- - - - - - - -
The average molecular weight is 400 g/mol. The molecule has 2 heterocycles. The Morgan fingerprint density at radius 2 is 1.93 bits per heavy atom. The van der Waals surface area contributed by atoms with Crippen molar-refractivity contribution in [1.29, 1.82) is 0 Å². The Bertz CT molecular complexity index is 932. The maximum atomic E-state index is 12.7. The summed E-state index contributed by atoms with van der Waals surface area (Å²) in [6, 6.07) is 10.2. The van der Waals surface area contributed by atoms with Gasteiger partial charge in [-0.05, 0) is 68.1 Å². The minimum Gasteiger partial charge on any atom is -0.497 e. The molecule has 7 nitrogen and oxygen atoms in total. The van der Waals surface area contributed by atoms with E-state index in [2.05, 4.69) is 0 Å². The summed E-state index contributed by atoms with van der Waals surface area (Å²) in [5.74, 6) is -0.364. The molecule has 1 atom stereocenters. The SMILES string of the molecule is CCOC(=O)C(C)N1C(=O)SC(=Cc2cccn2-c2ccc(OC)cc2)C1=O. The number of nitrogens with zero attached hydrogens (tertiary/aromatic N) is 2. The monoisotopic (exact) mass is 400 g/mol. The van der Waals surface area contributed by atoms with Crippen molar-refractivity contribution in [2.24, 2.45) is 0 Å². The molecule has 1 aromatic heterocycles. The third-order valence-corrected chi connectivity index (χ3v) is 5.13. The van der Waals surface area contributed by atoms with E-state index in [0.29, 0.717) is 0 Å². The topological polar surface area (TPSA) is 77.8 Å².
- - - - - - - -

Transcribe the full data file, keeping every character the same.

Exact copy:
The average molecular weight is 400 g/mol. The molecule has 2 heterocycles. The Morgan fingerprint density at radius 2 is 1.93 bits per heavy atom. The van der Waals surface area contributed by atoms with Crippen molar-refractivity contribution in [1.29, 1.82) is 0 Å². The Bertz CT molecular complexity index is 932. The maximum atomic E-state index is 12.7. The summed E-state index contributed by atoms with van der Waals surface area (Å²) in [6, 6.07) is 10.2. The van der Waals surface area contributed by atoms with Gasteiger partial charge in [-0.05, 0) is 68.1 Å². The minimum Gasteiger partial charge on any atom is -0.497 e. The molecule has 7 nitrogen and oxygen atoms in total. The van der Waals surface area contributed by atoms with E-state index in [2.05, 4.69) is 0 Å². The summed E-state index contributed by atoms with van der Waals surface area (Å²) in [5.74, 6) is -0.364. The molecule has 1 atom stereocenters. The SMILES string of the molecule is CCOC(=O)C(C)N1C(=O)SC(=Cc2cccn2-c2ccc(OC)cc2)C1=O. The number of nitrogens with zero attached hydrogens (tertiary/aromatic N) is 2. The monoisotopic (exact) mass is 400 g/mol. The van der Waals surface area contributed by atoms with Crippen molar-refractivity contribution in [2.24, 2.45) is 0 Å². The molecule has 1 aromatic heterocycles. The third-order valence-corrected chi connectivity index (χ3v) is 5.13. The van der Waals surface area contributed by atoms with E-state index in [0.29, 0.717) is 0 Å². The topological polar surface area (TPSA) is 77.8 Å².